Landscape designer Stephen Coan says that the borough easily can be certified as an NWF Community Wildlife Habitat if less than 2 percent of its households create wildlife sanctuaries on their properties.
By Abby Schreiber | December 26, 2016
Perennials at Ferret Hollow Gardens. Credit: Stephen Coan.
There are 6,300 households in Collingswood.
If as few as 100 backyards and four community plots can be designated as wildlife habitats, the borough itself could become a certified wildlife sanctuary; only the third in New Jersey.
That’s the vision of resident Stephen Coan, who is leading the charge to have Collingswood become a National Wildlife Federation (NWF) Certified Community Wildlife Habitat.
Coan, a landscape designer, moved to Collingswood in 2003; about five years later, he learned about designated wildlife habitats and realized, “I was more than qualified to get it done.”
With a lawn almost exclusively made up of native plants, including perennials that provide shelter for various creatures throughout the year, Coan’s yard fulfills each of the four requirements of the NWF Garden For Wildlife program.
“You need to provide food, water, shelter, and a place [for wildlife] to bear their young.” he said.
Although the property, which Coan has dubbed Ferret Hollow Gardens, is complex and thoughtfully arranged, an NWF-certified habitat can be constructed anywhere, from a modest backyard to an apartment patio.
Koi pond at Ferret Hollow Gardens. Credit: Stephen Coan.
Habitats are made by intertwining different elements that support the sheltering and breeding of native species of insects, birds, and other small creatures.
Add in a source of running water, like a bird bath or koi pond, and food—bird feeders or berry bushes are simple solutions—and that’s it.
“You could have a few native plants, a bird bath, and a bird feeder on the back patio of your apartment and become [a designated wildlife habitat],” Coan said.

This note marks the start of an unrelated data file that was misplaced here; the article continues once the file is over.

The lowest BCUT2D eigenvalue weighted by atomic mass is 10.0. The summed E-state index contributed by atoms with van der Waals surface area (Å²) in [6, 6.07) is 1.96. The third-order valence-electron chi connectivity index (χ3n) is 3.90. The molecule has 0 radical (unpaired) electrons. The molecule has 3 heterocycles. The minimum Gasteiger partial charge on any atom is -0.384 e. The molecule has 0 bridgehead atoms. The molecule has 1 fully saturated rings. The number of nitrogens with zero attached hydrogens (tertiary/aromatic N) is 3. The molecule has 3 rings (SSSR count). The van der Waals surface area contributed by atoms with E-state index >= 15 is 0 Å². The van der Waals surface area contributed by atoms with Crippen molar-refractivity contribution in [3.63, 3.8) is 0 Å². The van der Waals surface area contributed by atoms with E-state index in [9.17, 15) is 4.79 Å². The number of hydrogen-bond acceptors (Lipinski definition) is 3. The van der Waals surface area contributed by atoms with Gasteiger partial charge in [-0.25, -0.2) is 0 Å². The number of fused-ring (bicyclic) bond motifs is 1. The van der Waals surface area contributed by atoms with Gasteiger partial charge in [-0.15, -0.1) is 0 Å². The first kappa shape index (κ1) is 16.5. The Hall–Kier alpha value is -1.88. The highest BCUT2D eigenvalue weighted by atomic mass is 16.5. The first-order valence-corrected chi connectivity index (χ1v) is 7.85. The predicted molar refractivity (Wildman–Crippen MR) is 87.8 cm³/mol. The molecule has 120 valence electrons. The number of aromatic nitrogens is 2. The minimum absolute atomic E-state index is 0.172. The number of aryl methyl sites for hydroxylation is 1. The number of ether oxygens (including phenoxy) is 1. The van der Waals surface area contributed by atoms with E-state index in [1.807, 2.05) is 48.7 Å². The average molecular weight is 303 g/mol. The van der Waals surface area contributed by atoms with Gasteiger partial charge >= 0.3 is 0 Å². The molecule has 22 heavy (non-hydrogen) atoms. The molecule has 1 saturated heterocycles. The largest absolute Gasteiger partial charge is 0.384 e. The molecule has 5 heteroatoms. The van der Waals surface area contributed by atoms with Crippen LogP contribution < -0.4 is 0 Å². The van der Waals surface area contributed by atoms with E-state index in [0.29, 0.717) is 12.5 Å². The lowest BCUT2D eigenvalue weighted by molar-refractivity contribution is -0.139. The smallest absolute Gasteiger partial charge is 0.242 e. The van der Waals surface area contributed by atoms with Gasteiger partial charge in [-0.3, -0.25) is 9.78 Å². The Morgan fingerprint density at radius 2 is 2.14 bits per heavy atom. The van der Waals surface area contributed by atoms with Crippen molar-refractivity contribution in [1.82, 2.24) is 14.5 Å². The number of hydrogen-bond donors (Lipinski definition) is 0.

NWF certification “provides a platform for our communities to address important issues like creating corridors for wildlife, stormwater pollution, drought, pollinator decline, and invasive species,” the organization notes on its website. Certification can also open the door to deeper conversations about sustainability and help reverse some of the damage done to animal habitats by human development, according to the NWF.
One of the best ways to sustain wildlife is to cut back on turf grass, which Coan said is labor-, energy-, and chemical-intensive, feeds very few creatures, and provides almost no shelter for them. Annuals in general, are also too labor-intensive, he said.
Coan cultivates mostly native or beneficial plants and flowers at Ferret Hollow Gardens, and virtually no turf grass. He opens the habitat to tours by appointment, which he said showcases the possibilities for creating a wildlife sanctuary.
Birdhouses at Ferret Hollow Gardens. Credit: Stephen Coan.
Coan hopes that by showing people how easily it can be done, more will take up the challenge, and contribute to helping Collingswood reach NWF-certified Community Wildlife Habitat status.
Fewer than 100 communities in the United States have done so, but Coan thinks the only thing holding the borough back is broader awareness of the opportunity to try.
“The less people we have to do this, the less habitat we have,” he said.
“Don’t be afraid. It’s easy to do. And I can help.”